I’ve just learned from Stan Carey what a snowclone is. Geoffrey Pullum developed the concept on Language Log back in 2004, for a clichéd phrasal template that gets repeated in innumerable variants.

Geoffrey Pullum:
“I was looking at things like “In space, no one can hear you X”, where the customizability is that you get to choose the verb X, but the laziness is that you don’t have to do anything else, and just about everyone will know you are alluding to the poster slogan for Alien. The concept was named later by someone else, Glen Whitman, who chose “snowclone” because of the practice of cloning variants of my original example, a rather complex and ill-defined one: If the Eskimos have N words for snow, X have {even more / just as many / a similar number} for Y. “

Lazy, yes, but in fact we find snowclones – and snowcloning – very playful and amusing, I think. Just have a look at the collection in the Snowclones Database. It’s great thinking back to the origin of each snowclone and collecting variants. Here are my 20 favorites:

  • X is the mother of Y
  • X is the new Y
  • This is your brain on X
  • I (shape) X
  • My kingdom for an X
  • going to X like I’ve/we’ve never Xed before!
  • X is the Y of Z
  • The only good X is a dead X
  • Whatever Xes your Y
  • Got X?
  • A few X short of a Y
  • To X or not to X
  • I am X, hear me Y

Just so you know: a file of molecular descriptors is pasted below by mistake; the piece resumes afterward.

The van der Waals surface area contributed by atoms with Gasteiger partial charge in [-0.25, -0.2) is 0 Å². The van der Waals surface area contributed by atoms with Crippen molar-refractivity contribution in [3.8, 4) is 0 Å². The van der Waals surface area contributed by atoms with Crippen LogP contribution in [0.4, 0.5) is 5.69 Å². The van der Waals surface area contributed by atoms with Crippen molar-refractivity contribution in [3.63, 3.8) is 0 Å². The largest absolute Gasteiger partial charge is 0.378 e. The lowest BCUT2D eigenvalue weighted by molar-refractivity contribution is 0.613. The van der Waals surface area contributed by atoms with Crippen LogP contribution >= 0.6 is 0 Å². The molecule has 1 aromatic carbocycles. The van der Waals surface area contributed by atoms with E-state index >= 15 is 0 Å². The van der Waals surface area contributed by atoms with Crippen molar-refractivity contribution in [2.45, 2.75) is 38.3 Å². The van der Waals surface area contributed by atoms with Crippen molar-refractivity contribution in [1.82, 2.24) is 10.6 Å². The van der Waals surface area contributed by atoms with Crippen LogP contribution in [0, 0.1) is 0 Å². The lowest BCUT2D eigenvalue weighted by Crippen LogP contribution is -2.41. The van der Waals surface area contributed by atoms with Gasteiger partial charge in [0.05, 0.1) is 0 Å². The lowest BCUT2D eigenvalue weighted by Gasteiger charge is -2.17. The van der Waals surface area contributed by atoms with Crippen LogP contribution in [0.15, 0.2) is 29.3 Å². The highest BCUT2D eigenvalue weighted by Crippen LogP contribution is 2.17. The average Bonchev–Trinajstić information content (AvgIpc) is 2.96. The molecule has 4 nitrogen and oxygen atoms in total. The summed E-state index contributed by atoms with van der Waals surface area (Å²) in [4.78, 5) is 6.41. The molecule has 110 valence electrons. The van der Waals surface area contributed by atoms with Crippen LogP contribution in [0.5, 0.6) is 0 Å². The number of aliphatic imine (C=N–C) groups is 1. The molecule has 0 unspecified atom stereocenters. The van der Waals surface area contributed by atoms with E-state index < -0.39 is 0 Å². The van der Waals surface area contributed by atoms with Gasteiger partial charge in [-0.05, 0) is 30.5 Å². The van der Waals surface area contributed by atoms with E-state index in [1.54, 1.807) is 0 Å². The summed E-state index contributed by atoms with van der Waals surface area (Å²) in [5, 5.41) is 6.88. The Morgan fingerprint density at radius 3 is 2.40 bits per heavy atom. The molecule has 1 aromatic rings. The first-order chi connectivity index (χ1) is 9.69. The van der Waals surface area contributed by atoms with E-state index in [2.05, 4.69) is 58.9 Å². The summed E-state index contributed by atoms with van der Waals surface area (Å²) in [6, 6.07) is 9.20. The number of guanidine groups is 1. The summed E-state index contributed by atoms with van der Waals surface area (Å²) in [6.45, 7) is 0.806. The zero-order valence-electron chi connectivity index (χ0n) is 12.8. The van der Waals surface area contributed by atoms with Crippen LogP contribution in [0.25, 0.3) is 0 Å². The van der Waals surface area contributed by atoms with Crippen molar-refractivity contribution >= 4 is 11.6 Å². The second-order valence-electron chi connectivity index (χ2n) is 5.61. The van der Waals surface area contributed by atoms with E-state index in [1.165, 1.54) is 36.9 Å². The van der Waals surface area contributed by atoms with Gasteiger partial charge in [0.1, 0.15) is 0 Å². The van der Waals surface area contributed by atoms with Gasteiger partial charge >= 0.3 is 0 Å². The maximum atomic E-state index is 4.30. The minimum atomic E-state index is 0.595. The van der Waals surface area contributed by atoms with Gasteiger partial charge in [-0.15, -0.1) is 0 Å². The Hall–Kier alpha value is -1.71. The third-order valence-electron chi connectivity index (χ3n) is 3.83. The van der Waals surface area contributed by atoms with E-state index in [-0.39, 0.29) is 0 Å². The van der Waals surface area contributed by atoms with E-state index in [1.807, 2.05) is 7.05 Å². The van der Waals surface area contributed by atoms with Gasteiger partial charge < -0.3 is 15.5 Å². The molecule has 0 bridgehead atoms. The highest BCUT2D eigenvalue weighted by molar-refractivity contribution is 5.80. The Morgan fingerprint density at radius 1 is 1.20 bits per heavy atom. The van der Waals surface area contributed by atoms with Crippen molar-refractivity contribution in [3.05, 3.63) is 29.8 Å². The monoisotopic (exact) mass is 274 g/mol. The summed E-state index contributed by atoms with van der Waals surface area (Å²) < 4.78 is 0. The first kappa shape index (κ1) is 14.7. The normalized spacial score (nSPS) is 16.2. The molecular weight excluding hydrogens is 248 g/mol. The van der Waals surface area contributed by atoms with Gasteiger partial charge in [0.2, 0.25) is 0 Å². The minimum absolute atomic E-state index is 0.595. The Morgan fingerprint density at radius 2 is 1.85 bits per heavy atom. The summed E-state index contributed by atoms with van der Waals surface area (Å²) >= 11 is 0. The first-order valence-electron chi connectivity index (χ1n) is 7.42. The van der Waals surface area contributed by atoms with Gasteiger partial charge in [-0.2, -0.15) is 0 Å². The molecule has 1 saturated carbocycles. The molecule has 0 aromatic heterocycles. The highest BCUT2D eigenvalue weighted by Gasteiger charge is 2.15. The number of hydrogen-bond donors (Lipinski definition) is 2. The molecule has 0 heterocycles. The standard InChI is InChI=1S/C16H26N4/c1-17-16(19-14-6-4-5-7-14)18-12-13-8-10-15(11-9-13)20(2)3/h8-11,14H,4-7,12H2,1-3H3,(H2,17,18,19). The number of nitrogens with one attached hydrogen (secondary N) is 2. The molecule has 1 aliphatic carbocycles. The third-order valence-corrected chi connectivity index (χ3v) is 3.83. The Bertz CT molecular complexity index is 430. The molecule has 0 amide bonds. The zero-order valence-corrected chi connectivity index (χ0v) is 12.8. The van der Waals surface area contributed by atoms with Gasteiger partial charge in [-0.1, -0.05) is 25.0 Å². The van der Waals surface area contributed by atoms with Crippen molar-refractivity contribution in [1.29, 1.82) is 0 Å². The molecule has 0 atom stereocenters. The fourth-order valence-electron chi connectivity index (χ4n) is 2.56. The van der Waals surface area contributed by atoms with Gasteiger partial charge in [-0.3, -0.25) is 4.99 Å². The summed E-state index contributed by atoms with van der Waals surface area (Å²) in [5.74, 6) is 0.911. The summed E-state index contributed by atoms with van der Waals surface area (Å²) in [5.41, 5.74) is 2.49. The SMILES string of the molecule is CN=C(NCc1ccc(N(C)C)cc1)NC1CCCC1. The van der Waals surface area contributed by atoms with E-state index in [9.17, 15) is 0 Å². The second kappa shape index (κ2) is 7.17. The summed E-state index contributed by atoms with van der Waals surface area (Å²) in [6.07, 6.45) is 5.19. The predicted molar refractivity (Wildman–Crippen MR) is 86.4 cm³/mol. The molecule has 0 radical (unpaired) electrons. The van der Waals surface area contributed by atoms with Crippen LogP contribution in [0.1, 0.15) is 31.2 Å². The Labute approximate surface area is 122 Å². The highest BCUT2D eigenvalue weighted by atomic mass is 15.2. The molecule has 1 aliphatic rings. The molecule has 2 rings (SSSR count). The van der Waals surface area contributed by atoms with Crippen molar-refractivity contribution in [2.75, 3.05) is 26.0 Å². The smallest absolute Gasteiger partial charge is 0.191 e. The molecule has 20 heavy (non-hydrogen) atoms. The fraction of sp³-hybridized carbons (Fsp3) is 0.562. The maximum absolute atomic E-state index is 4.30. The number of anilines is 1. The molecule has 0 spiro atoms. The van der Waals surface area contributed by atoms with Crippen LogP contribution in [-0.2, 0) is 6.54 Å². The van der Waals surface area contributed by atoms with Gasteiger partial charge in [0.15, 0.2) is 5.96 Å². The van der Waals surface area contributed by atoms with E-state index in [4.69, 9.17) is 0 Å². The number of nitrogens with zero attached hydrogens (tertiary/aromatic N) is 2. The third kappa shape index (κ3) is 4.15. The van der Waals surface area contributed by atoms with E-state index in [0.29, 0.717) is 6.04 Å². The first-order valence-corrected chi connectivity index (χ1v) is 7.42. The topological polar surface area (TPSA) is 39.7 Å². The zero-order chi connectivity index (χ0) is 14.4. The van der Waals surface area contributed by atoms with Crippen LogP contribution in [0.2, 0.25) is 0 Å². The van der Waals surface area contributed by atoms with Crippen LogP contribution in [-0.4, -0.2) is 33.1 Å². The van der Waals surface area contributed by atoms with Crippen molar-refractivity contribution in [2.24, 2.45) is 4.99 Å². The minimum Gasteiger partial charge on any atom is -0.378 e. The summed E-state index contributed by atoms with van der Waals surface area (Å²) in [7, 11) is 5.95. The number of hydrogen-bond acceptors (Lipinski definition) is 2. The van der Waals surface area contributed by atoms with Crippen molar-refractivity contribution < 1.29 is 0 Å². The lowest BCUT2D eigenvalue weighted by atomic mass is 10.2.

• have X, will travel
  • Pimp my X
  • The end of X as we know it
  • X for Dummies
  • Xgate (Pullum does not allow this, as it’s a lexical word-formation)
  • Xcore (he would then also disallow this)

But this is ok:

  • Men are from X/ Mars, women are from Y

And look what I stumbled across today:Committed

I’m collecting … will be sorting … and would be grateful for any associations you may have … and for lists off the top of your head!


I’ve stuck a comics widget onto this page (Flash Player needed), because maybe like me you love comics. The comics page was the second page I read in the Washington Post after glancing at the headlines. I think my favorite has always been B.C., maybe because I like the idea of philosophical cavemen.


Bill Waterson’s Calvin and Hobbes (RIP) was fabulous … and of course Gary Larson’s The Far Side (not available online because of a letter Larson wrote). There are so very many good newer ones. I’ve only just discovered Tony Cochran‘s Agnes, a dreaming slacker:


Daytime comics. Very good for laughs.  – Which comics do you like?

PS: Helmut brought me piles of funny comic books once when I was in the hospital after an operation and wasn’t allowed to laugh to spare my stomach. “The man who shoots faster than his shadow” almost made my stitches burst, but the laughter made me well. Imagine: Noone in the States knows Lucky Luke!

Oof! Thud! Ow!

A while ago I did something for Spotlight on sound words in comics. Wish I’d seen this cute strip by Matt Madden, author of  “99 Ways to Tell a Story” (2005), a really interesting exercises-in-style book, in his blog beforehand:


PS: Did you notice how the little girl says “falled” instead of “fallen”? See, that’s how little children learn their native language, overgeneralizing the rules they recognize. Do you have a similar example from your children?